So there we landed few hours after our train from Kolkata to Silguri departed. Generally when something like this happens, we just find an alternative mode of transport and proceed. This time, pretty much every bus had gone and few taxi's we inquired with haven't even heard about the place or they looked at us in disbelieve. We decided to stay in Kolkta for a day and then proceed to Siliguri the next day.

(Ashoka bar and the posters are some of my favorites from Kolkata)

(The cycle Rickshaw)

The prospect of being in Koltka was very tempting for me. It was 9 years since my previous visit. My family had never been there and they wanted to see the cycle rickshaws, the tram and everything else.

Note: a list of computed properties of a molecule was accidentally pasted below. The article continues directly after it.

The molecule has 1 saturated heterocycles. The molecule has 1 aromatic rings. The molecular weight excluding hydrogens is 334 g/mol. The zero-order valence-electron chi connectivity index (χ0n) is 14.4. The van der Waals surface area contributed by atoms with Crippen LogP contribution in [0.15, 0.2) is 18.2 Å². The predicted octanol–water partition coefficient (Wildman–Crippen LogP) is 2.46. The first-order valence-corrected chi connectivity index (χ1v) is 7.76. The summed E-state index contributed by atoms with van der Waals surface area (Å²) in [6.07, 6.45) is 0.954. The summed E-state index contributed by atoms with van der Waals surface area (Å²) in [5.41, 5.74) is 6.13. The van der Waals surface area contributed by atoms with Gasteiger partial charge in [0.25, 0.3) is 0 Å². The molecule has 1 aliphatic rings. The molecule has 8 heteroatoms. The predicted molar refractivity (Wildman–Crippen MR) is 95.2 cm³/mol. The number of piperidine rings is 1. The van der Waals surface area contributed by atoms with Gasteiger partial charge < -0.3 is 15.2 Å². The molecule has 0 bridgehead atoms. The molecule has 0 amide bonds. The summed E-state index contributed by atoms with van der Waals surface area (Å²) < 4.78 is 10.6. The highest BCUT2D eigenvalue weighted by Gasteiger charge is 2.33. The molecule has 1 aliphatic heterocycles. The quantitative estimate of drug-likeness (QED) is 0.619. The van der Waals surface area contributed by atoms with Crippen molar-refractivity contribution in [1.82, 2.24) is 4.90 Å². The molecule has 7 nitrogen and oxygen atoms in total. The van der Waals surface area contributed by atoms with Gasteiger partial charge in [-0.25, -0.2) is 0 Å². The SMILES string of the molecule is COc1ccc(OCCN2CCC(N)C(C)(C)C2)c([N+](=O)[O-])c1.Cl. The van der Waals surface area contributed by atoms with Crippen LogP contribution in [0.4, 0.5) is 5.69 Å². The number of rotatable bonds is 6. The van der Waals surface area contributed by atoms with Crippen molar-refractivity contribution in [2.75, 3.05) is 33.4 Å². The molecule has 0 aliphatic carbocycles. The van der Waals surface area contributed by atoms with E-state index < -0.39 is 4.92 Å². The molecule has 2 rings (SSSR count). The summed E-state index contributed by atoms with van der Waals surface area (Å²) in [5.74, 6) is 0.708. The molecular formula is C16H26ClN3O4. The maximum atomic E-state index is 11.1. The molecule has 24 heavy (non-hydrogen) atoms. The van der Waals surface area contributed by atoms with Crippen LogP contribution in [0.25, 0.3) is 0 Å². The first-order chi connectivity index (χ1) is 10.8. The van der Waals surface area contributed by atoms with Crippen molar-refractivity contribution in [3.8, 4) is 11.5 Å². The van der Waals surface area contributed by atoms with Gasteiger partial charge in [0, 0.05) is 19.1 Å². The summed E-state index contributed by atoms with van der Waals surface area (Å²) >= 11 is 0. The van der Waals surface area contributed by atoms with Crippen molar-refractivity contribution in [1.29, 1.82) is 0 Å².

Everything in Kolkta is magical but this time we found it very difficult to find an accommodation. There was something wrong.

(The fish and the big knife my personal favorites)


The Indian Government had done a peculiar thing, like Venezula and like countries that had collapsed due to civil war where currencies entered crisis, we had just "banned" 80% of currency. I was least knowledgeable and opinionated about the illogical and illiterate act pet named "Mitron" until that day I was there in Kolkata. One of the hotel folks finally told me that, he will will give us room if we may "cash" and they don't accept cards or even nothing other than very specific notes.

There we were stranded in an airport, In our own home country with enough money in the bank account and sufficient amount to meet our expenses for 10 days in hand. This was the first time experience when someone in a major city hotel told me that they need specific notes and its impossible to give any change.